2020-04-09: Kästl: VC
2020-03-25: Beer: Opera
2020-03-07: Austin: Birth
2020-02-26: Beer: Divertim.
2020-02-06: David: Ortive
2020-01-20: Dahms: SQ
2020-01-16: Wimmer: StrO
2019-12-26: Scherpf: operetta
2019-12-20: Zilcher: No.59
2019-12-14: Schultze: song
Joshua Rifkin was born on 22 April 1944 in New York (USA). He studied composition at Juilliard School under Vincent Persichetti and completed his studies under Gustave Reese at New York University and under Arthur Mendel, Lewis Lockwood, Milton Babbitt and Ernst Oster at Princeton University. Joshua Rifkin also worked together with Karlheinz Stockhausen at Darmstadt in 1961 and 1965.
Joshua Rifkin's first success were his recordings of ragtime compositions by Scott Joplin in 1970. The recordings became million-sellers, were nominated for two Grammy Awards and led to a revival of Scott Joplin and the ragtime genre in total.
But Joshua Rifkin's main field of research is Renaissance and Baroque music. He is widely known for his research, findings and positions on the music by Johann Sebastian Bach. That include the controversial position that Bach's vocal music was performed only with one singer per voice part. Other findings are the correct premiere date of the St. Matthew Passion, specific findings on the orchestral suites by Bach or the reasonable statement that the cantata BWV50 was not composed by Bach himself. Joshua Rifkin also published a scholarly critical edition of Bach's Mass in B minor.
Joshua Rifkin also worked on other composers and topics like the works by Josquin des Prez, the motet around 1500 or the music by Heinrich Schütz.
Joshua Rifkin lectured at the Brandeis University, Harvard, Yale and is actually professor at the Boston University. Beside his research and teaching activities he also works as a conductor and keyboard soloist and has performed with such notable ensembles like the English Chamber Orchestra, San Francisco Symphony, St. Louis Symphony or Scottish Chamber Orchestra.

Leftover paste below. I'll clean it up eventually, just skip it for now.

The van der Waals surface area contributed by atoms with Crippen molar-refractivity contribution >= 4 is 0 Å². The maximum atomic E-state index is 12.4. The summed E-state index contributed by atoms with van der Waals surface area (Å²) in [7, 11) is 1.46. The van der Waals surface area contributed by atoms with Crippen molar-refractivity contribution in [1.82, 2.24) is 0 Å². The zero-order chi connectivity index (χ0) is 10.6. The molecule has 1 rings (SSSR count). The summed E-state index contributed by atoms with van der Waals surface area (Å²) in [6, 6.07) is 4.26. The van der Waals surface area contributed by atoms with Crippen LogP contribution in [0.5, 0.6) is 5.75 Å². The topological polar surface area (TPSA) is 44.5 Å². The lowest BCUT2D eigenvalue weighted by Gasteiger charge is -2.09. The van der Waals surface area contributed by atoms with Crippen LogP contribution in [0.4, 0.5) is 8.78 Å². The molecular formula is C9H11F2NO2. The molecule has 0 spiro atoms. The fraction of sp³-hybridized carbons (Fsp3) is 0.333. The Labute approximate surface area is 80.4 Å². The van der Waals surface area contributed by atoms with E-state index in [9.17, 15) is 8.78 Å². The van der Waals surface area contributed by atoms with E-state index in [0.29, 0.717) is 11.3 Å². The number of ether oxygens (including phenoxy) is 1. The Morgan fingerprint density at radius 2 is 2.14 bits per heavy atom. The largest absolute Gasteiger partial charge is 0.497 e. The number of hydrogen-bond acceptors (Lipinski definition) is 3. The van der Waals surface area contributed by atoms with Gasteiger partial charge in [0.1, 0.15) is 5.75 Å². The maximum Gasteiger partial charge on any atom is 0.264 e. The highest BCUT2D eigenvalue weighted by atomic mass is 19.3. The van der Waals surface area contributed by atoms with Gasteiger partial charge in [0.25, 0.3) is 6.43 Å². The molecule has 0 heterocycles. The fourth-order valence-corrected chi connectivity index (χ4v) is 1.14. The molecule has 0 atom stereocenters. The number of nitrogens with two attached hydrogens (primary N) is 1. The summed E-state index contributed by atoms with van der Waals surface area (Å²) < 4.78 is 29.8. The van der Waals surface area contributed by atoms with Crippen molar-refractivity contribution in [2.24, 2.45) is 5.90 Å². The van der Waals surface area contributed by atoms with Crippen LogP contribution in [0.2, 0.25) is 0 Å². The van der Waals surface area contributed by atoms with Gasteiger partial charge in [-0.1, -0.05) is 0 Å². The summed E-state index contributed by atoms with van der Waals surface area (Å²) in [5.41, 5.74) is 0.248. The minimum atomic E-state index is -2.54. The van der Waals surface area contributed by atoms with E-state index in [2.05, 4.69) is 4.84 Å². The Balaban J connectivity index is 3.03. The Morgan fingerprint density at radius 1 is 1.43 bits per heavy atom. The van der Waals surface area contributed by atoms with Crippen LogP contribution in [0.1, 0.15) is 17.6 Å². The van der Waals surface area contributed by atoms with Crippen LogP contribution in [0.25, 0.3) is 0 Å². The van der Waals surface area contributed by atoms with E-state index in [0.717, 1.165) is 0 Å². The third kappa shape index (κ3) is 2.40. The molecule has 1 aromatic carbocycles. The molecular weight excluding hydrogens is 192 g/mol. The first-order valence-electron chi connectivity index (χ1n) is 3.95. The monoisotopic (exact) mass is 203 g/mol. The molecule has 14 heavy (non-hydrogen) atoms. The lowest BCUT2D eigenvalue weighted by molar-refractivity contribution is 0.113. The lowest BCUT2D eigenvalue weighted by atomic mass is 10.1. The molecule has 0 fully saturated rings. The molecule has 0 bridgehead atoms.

As a composer Joshua Rifkin is best known for his arrangements of Beatles songs in the style of 18th century music, known as "The Baroque Beatles Book". His very own compositions are not well known and mostly unpublished.
In my possession are two scores of original compositions by Joshua Rifkin, his "Winter piece for piano" and his "Winter piece for violin".
Winter piece for violin
My archive contains the original typewritten score for the composition "Winter piece for violin". The score was typed on Eaton's Corresable Bond paper and is only one page long. "Winter piece" is dedicated to "Sherry, again".
The work was composed on 26 December 1961 on a commission by violinist Paul Zukofsky. The composition contains of a selection of 12 sections which are described only by duration, number of events, length of each individual event, mode of production, densities and registers. The number of performers is unlimited and can also include other string instruments. The 12 sections are arranged in the form of a circle. The performer can start at any section he likes, but then must perform a complete circle forwards or backwards.
According to Joshua Rifkin the premiere of the work took place in a student's concert at Juilliard school with Paul Zukofsky around the year 1962.
Winter piece for piano
I also own a copy of the typewritten score of the "Winter piece for piano" by Joshua Rifkin. This composition predates the violin version and was composed on 12 November 1961. It is dedicated to "Sherry".
This composition contains of 16 sections which are described only by duration, number of events, mode of production employed, densities and registers. The work can be performed by any number of pianos and pianists and may be played simultaneously with any other music the performer desires. The 16 sections are arranged in the form of a circle. The performer can start at any section he likes, but then must perform a complete circle forwards or backwards.
The "Winter piece for piano" was premiered at a student's concert at Juilliard School by Joshua Rifkin and other student pianists around 1962.